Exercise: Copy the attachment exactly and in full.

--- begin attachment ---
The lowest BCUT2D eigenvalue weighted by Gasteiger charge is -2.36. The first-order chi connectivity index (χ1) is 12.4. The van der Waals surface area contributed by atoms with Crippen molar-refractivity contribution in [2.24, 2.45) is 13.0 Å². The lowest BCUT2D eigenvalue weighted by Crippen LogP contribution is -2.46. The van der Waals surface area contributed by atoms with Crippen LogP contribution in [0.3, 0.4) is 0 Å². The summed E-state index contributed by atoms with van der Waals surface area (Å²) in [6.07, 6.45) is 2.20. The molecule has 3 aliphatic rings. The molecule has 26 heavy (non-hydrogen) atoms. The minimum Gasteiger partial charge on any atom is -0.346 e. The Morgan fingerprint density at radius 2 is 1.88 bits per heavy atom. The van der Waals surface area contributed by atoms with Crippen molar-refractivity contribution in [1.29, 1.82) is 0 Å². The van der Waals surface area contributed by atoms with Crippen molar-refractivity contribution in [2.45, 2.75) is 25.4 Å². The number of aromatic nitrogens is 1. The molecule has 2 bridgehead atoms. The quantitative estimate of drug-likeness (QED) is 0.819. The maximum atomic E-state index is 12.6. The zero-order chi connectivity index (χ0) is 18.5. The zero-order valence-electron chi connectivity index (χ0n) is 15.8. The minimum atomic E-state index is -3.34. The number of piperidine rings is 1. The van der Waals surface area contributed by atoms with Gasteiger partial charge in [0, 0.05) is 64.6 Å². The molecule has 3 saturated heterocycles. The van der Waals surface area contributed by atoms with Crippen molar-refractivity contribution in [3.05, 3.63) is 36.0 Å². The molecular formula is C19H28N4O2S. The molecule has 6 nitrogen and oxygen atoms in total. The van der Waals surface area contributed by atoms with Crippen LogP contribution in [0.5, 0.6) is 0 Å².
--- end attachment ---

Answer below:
The lowest BCUT2D eigenvalue weighted by Gasteiger charge is -2.36. The first-order chi connectivity index (χ1) is 12.4. The van der Waals surface area contributed by atoms with Crippen molar-refractivity contribution in [2.24, 2.45) is 13.0 Å². The lowest BCUT2D eigenvalue weighted by Crippen LogP contribution is -2.46. The van der Waals surface area contributed by atoms with Crippen LogP contribution in [0.3, 0.4) is 0 Å². The summed E-state index contributed by atoms with van der Waals surface area (Å²) in [6.07, 6.45) is 2.20. The molecule has 3 aliphatic rings. The molecule has 26 heavy (non-hydrogen) atoms. The minimum Gasteiger partial charge on any atom is -0.346 e. The Morgan fingerprint density at radius 2 is 1.88 bits per heavy atom. The van der Waals surface area contributed by atoms with Crippen molar-refractivity contribution in [1.29, 1.82) is 0 Å². The van der Waals surface area contributed by atoms with Crippen molar-refractivity contribution in [2.45, 2.75) is 25.4 Å². The number of aromatic nitrogens is 1. The molecule has 2 bridgehead atoms. The quantitative estimate of drug-likeness (QED) is 0.819. The maximum atomic E-state index is 12.6. The zero-order chi connectivity index (χ0) is 18.5. The zero-order valence-electron chi connectivity index (χ0n) is 15.8. The minimum atomic E-state index is -3.34. The number of piperidine rings is 1. The van der Waals surface area contributed by atoms with Gasteiger partial charge in [0, 0.05) is 64.6 Å². The molecule has 3 saturated heterocycles. The van der Waals surface area contributed by atoms with Crippen molar-refractivity contribution in [3.05, 3.63) is 36.0 Å². The molecular formula is C19H28N4O2S. The molecule has 6 nitrogen and oxygen atoms in total. The van der Waals surface area contributed by atoms with Crippen LogP contribution in [0.5, 0.6) is 0 Å².